Wednesday 18 November 2020

twinkle, twinkle

We are treated to an albeit abridged but nonetheless thoroughgoing history of the asterisk from Keith Houston’s Shady Characters, beginning with a frustrated librarian of Alexandria called Zenodotus who was determined to make a version of the epics of Homer as close to their original form as possible before centuries of editing, commentary and poetic license had turned the text into the unruly document that Zenodotus and colleagues were now heir to. In order to pare down the Iliad and the Odyssey, Zenodotus devised tracked-changes and version control, first introducing a range of proofreading or editor’s marks, to begin with a dash (—) in the margins to indicate a line to be excised, later named the obelos—that is, a roasting-spit.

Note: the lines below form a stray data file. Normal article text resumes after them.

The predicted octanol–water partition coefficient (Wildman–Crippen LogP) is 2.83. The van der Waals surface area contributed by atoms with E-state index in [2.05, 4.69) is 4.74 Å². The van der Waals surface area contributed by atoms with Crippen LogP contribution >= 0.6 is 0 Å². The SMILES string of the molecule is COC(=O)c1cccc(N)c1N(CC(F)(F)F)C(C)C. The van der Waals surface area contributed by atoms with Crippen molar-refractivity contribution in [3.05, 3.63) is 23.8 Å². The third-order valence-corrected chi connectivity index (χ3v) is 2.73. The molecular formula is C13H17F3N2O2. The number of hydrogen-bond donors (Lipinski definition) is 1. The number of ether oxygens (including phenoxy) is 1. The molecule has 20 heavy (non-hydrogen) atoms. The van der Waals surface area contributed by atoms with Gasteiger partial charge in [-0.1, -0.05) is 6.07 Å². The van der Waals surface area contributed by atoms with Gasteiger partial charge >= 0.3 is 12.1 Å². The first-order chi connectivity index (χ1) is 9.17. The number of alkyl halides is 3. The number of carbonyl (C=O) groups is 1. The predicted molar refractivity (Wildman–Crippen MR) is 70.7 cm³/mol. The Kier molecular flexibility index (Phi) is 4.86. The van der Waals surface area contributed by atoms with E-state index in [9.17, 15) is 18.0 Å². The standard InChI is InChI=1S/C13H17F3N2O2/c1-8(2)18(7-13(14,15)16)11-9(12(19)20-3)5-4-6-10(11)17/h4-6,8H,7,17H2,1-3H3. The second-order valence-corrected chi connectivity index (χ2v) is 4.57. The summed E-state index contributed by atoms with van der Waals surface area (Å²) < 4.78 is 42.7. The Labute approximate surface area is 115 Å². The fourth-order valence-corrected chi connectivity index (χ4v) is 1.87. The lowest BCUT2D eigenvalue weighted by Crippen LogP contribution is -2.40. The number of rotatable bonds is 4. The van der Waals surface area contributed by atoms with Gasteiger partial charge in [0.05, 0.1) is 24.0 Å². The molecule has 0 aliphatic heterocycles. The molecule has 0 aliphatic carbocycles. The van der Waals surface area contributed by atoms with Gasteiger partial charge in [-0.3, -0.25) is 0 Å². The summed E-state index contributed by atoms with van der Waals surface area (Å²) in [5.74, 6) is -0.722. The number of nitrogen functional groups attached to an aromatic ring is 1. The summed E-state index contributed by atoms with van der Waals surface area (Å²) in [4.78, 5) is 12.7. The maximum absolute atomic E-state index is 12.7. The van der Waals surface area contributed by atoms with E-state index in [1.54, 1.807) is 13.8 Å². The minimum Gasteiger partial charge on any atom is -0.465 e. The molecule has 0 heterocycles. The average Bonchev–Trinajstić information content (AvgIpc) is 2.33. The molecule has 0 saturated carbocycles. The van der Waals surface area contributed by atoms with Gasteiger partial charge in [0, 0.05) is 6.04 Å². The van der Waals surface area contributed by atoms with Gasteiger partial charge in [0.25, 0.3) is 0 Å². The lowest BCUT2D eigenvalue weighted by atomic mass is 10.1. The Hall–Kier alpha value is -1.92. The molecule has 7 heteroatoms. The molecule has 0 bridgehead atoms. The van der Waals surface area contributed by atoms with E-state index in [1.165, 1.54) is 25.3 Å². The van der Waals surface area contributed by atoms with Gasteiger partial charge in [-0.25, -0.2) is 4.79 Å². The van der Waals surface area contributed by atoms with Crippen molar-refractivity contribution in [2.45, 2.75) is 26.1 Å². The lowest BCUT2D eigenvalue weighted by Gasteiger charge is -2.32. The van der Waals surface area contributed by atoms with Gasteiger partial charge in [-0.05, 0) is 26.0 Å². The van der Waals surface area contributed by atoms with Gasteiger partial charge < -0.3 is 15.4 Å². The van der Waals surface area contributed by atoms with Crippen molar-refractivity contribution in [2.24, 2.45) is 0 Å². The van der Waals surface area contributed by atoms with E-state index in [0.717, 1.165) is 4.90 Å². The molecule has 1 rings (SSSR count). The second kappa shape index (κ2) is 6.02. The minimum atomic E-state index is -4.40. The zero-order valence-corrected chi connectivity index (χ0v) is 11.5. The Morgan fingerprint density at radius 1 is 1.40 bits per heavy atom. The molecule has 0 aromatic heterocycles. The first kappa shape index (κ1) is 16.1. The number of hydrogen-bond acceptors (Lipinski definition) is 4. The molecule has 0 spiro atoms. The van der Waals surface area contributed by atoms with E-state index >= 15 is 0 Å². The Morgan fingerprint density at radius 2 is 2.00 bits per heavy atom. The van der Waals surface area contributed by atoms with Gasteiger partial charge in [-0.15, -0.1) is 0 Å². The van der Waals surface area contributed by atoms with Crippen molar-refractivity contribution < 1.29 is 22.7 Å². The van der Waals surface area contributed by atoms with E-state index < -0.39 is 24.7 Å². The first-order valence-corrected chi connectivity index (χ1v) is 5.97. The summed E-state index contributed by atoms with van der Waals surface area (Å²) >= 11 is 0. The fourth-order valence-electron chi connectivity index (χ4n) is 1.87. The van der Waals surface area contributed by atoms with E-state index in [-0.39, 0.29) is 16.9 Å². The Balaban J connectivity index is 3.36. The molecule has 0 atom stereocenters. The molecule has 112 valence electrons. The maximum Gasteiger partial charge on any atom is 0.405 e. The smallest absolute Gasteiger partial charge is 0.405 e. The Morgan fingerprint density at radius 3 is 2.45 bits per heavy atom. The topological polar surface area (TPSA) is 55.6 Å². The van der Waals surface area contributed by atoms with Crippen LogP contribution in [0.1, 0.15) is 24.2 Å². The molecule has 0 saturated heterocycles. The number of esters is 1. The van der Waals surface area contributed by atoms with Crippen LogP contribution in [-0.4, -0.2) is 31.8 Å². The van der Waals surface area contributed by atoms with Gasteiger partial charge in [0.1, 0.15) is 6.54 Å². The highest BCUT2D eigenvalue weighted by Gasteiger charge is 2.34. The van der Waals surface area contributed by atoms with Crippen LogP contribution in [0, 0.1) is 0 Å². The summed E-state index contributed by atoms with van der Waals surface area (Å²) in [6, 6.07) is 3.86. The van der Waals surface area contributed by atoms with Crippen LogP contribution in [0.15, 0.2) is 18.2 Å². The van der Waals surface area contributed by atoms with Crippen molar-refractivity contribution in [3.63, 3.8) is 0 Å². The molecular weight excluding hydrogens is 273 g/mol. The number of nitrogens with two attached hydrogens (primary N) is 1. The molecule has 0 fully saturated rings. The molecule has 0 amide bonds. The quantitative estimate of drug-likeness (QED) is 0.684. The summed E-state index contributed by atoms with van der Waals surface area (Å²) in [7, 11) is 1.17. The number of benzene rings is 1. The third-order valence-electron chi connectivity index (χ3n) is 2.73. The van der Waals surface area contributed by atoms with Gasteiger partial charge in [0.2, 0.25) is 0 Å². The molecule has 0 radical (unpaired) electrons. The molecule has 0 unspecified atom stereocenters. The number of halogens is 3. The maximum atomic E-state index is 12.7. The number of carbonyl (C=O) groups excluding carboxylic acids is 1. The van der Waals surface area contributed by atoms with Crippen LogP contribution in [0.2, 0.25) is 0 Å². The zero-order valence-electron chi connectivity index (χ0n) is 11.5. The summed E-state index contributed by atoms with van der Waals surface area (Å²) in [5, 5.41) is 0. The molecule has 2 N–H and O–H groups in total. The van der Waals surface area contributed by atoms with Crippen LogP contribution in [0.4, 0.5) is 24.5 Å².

Having left us the literary legacy of dividing the poems into books, glosses of unusual words, a form of labelling and alphabetical indexing so scrolls did not need enrolling to know the contents, many duplicate verses obelised and a calculation of the time that passes in the course of the war and homecoming, a century later, grammarian Aristarchus of Samothrace took up the mantle of Homeric scholarship and stewardship and expanded the vocabulary of the critical symbols, with his asteriskos—little star and not to be confused with the asterism, to signal duplicate lines or something appearing elsewhere. With the conditional, footnoted sense developing over the millennia, the subtext was that for a a line with an * attached, there was more to the story. Other marks in the system which also indicated punctuation, breath and pronunciation, the sigma and antisigma (ฯน, ฯฝ) for what’s interchangeable, a dotted diple (>·) or an asteriskos/obelos combination to indicate an editorial disagreement and spurious authenticity. Our comic Gallic heroes are of course named in reference to these annotations. Much more to explore at the link up top.